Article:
You’ll be in the middle of a scene, words flowing smooth like honey, a steady stream of golden excellence when all of a sudden, “Did you hear me?”
You shake your head, as though hearing things. “What?”
“I asked if you’d . . . .” And it really doesn’t matter what comes next, it can be anything. The problem is when we turn back from this conversation and look at the screen again, we find that train of thought thoroughly smashed into the side of a mountain (did I just mix metaphors?) Oh the carnage.
It’s at this point that we sigh, look at our taskbar and think, “Might as well check my email.”
Our loved ones don’t understand why we get so cranky with these distractions. They think it some flaw in our artistic nature that makes us volatile. But in all honesty, if you were to call them at work every five minutes to ask what they wanted for dinner, then to tell them about an interesting story you saw on the net about a woman who saw Jesus in a tub of Crisco, then to ask what they were doing that weekend, then to ask if they could hold the baby, then to ask if, . . . they would go nuts and start screaming their bloody heads off. “I’m at work. You can’t call me every five minutes. It’ll have to wait until I get home.”
But we aren’t at work, are we? We’re already at home. If we’re not getting paid for what we’re writing it adds another complication because no one sees potential profit as pay, they see it as a hobby, and frankly, it is. It remains a hobby until we turn it into a business. So in that respect we have to learn to shoulder some of the irritation.
No matter how you try to explain it to them, they either don’t understand, or simply forget. This is why I try to write late into the night when everyone’s asleep. Of course that draws complaints about improper sleeping patterns, but I can put up with that if it means that I can get out a complete thought without it being interrupted. Besides, I also tend to stop on my own when the baby is around. If he comes to the door and hangs out there, “Ba ba ba baaaaa!” (no, he’s not trying to say bottle, he’s breast fed) I’ll often stop what I’m doing to hold him or play with him because I know he’s not going to be doing this for long.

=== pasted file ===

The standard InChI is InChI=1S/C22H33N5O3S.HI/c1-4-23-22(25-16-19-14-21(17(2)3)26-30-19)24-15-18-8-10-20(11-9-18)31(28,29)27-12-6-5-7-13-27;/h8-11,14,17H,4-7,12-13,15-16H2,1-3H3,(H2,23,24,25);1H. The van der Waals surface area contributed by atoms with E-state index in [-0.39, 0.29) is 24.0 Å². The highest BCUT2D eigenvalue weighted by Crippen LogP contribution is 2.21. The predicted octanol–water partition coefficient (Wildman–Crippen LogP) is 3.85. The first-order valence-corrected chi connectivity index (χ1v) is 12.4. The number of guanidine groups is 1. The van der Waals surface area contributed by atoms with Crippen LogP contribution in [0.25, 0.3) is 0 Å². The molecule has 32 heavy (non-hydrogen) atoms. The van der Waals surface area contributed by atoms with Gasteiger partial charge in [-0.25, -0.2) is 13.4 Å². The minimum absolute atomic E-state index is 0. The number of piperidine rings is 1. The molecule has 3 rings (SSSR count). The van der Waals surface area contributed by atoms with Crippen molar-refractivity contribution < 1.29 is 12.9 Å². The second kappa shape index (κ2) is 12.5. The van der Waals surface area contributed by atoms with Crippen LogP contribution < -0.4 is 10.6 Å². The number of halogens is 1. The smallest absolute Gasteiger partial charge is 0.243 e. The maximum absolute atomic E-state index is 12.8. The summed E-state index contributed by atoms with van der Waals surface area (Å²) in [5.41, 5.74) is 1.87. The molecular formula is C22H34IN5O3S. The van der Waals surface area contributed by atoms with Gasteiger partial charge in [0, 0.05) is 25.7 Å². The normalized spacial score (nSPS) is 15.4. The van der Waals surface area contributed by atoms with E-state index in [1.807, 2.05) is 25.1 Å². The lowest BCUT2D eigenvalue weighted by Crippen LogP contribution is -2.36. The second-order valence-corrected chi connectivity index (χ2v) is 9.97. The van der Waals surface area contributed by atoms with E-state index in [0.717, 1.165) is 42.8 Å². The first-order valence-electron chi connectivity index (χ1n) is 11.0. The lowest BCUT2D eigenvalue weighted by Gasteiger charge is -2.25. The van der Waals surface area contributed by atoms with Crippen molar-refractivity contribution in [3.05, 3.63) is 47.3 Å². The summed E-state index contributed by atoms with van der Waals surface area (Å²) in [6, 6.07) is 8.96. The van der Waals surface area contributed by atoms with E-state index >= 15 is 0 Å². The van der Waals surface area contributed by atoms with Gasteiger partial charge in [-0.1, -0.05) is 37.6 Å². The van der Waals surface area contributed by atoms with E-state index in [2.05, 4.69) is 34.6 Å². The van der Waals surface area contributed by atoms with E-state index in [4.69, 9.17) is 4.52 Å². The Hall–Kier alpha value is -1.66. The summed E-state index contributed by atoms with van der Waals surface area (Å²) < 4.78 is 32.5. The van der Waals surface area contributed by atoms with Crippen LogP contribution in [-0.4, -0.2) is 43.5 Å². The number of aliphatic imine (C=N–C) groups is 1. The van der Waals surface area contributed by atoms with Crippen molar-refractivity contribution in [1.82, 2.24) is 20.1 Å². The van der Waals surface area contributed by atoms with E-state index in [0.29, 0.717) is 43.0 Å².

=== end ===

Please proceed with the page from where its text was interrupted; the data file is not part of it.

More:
One of the methods that I’ve come up with for getting back into my writing is to have several documents open at the same time. This very entry came about because of an interruption during my Fatal Flaw post. I was nearly at the end of it when my Step Mum, who was over to take the little guy for the day, came over to the office asking for me to come and give my son a kiss goodbye, then to comment on the progress on the garage again, then to comment about how nice it was outside and how I should get out and get to work, all of which occurred after her telling us about her latest attempt at matchmaking, and talking about my son’s shoes and needing me to find him another shirt despite her knowing where they were and so on and so forth, so that by the time it got to the “come give your son a kiss,” part, I was on my last nerve. When I sat down to finish the post, I had no idea what I had been talking about or where I was going with it. The entire post would have to be reread before I could continue writing.
What I did instead was open a new document and titled it “Interruptions.” As writers we often have several projects going at once. Articles for magazines, short stories, a novel or two, a blog we have to keep up with. If we keep several of those things going at the same time, when we stall out on one, we can jump to another. Once you stall out on that one, switch back to the last one and you just might find that the honey has thawed and is flowing once more.
Life it seems is a grand juggling act. The more things you’ve got in the air the more “oooo”s and “aaaaaah”s you’ll get from your spectators. And you’ll probably make more money too when it comes time to drop something into the hat.
Do you guys and gals have any special restarting habits? What do you do with interruptions? No really. I want to know. Comments in the top right corner of the post.